In 1972, meteorologist Edward Lorenz addressed the American Association for the Advancement of Science with his theory that even the tiniest of actions can ultimately have a momentous impact. Known today as the Butterfly Effect, Lorenz hypothesized that something as simple as the flap of a tiny butterfly's wings in Brazil could set in motion a series of reactions throughout the atmosphere that could result in a tornado in Texas. Having used a computer to try and predict the weather in the early 1960s, Lorenz discovered that the outcome for a series of weather data could be drastically different, depending on where in its course it was started. He ultimately concluded that the atmosphere is unstable enough that two identical weather patterns, differing by something as insignificant as the flap of a butterfly's wings, could result in drastically different outcomes. Though such a theory would be virtually impossible to prove, his work has become an integral part of chaos theory--an idea that scientists continue to study to this day.
While we don't hear about many butterflies soaring around community banks, we couldn't help but think about Dodd-Frank and the chain of reactions these regulations have set off within the banking industry, particularly among community banks.
As a quick recap, it has now been 1,953 days since Dodd-Frank was signed into law. As of the end of Q3, Davis Polk reports 271 rulemaking deadlines have come and gone, resulting in finalized rules for 71%, with 17% more that had rules proposed but not yet finalized. That still leaves 12% to go. Perhaps more astounding, analysis from a full 2Ys ago found 14,000 pages of regulations had already been written by that time, with an estimated 20,000 more to absorb before it is all done. If you think you have been drowning in regulations as a community banker with limited staff, the data confirms exactly what you had been thinking.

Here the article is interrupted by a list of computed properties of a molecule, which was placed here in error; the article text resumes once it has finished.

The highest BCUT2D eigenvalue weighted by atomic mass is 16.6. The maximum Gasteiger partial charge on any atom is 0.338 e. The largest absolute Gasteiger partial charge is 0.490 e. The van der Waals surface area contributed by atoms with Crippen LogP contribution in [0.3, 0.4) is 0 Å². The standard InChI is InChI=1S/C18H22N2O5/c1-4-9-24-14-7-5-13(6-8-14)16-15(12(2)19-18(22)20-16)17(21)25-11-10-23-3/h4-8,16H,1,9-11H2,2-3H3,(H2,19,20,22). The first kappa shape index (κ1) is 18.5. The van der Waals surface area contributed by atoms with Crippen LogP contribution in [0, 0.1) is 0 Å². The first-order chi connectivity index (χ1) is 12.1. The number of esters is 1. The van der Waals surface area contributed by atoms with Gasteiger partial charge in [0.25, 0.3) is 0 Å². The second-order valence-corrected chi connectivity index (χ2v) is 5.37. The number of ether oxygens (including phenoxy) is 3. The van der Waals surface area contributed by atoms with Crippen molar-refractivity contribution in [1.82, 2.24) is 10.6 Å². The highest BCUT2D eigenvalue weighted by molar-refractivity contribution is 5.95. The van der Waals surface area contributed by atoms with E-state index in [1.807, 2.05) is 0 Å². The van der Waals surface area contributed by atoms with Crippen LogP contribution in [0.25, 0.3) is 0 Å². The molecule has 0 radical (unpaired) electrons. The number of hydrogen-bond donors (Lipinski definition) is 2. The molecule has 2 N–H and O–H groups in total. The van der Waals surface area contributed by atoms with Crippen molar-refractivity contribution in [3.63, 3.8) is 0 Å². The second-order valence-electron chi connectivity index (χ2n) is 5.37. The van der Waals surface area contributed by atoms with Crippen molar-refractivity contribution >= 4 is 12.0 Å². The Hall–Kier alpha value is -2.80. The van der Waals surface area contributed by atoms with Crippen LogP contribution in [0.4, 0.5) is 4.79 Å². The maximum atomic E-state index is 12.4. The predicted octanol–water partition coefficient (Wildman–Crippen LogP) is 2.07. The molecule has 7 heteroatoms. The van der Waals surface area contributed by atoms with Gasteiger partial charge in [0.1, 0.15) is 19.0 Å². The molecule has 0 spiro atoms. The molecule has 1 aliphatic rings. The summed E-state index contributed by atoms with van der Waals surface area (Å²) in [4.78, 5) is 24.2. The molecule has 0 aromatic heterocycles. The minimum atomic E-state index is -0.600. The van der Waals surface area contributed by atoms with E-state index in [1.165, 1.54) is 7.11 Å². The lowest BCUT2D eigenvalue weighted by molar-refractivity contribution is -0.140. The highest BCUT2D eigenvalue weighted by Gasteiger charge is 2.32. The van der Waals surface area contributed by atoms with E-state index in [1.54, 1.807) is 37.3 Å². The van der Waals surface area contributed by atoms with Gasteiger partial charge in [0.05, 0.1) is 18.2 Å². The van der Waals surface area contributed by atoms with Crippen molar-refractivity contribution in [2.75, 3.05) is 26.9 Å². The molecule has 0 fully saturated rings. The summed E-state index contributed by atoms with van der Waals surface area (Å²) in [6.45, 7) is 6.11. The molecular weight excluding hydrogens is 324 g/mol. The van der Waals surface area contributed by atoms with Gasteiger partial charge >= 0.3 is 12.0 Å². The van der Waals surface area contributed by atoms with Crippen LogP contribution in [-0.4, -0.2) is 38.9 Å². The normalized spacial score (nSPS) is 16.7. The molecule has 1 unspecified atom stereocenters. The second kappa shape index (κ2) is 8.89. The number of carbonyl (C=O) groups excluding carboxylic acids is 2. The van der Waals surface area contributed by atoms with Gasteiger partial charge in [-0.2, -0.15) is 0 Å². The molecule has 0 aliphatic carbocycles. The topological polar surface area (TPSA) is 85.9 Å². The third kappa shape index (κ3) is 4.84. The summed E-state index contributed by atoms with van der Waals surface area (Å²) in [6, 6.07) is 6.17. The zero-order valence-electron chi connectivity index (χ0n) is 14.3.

As if that weren't enough, the costs of adhering to new regulations range from the need to hire in-house compliance experts, to increased reliance on external compliance experts and a massive employee time drain. In response, community banks have been re-examining product offerings and looking for areas they may need to exit given just too much regulation. One business line that many community banks have either exited, or are considering leaving, is residential mortgage lending. Here, things have become particularly arduous because of so many changes required over the past few years.
Unfortunately, the simple fact here is that many community banks with limited staffing are just overwhelmed by regulations and many say they have been forced to change or alter as many as 50 of the guidelines, policies and processes they previously relied on for identifying solid loan candidates and for documenting and underwriting loans. When you combine this with fears of inadvertently violating rules, a growing number of community banks seem to be preparing to head for the exits when it comes to single family residential lending activities.
If this occurs, that is bad news for everyone given community banks provide close to 16% of residential mortgage lending. Further, community banks operate in 1,200 US counties with no other bank, according to research. That is important because there are only 3,007 counties in total, so we are talking about 40% of counties that have only community banks.
No matter what business lines your bank decides to continue doing or discontinue, know you play a key role in the country so whatever you do will set in motion a series of events in the industry that will reach far wider than just the local communities your bank supports every day.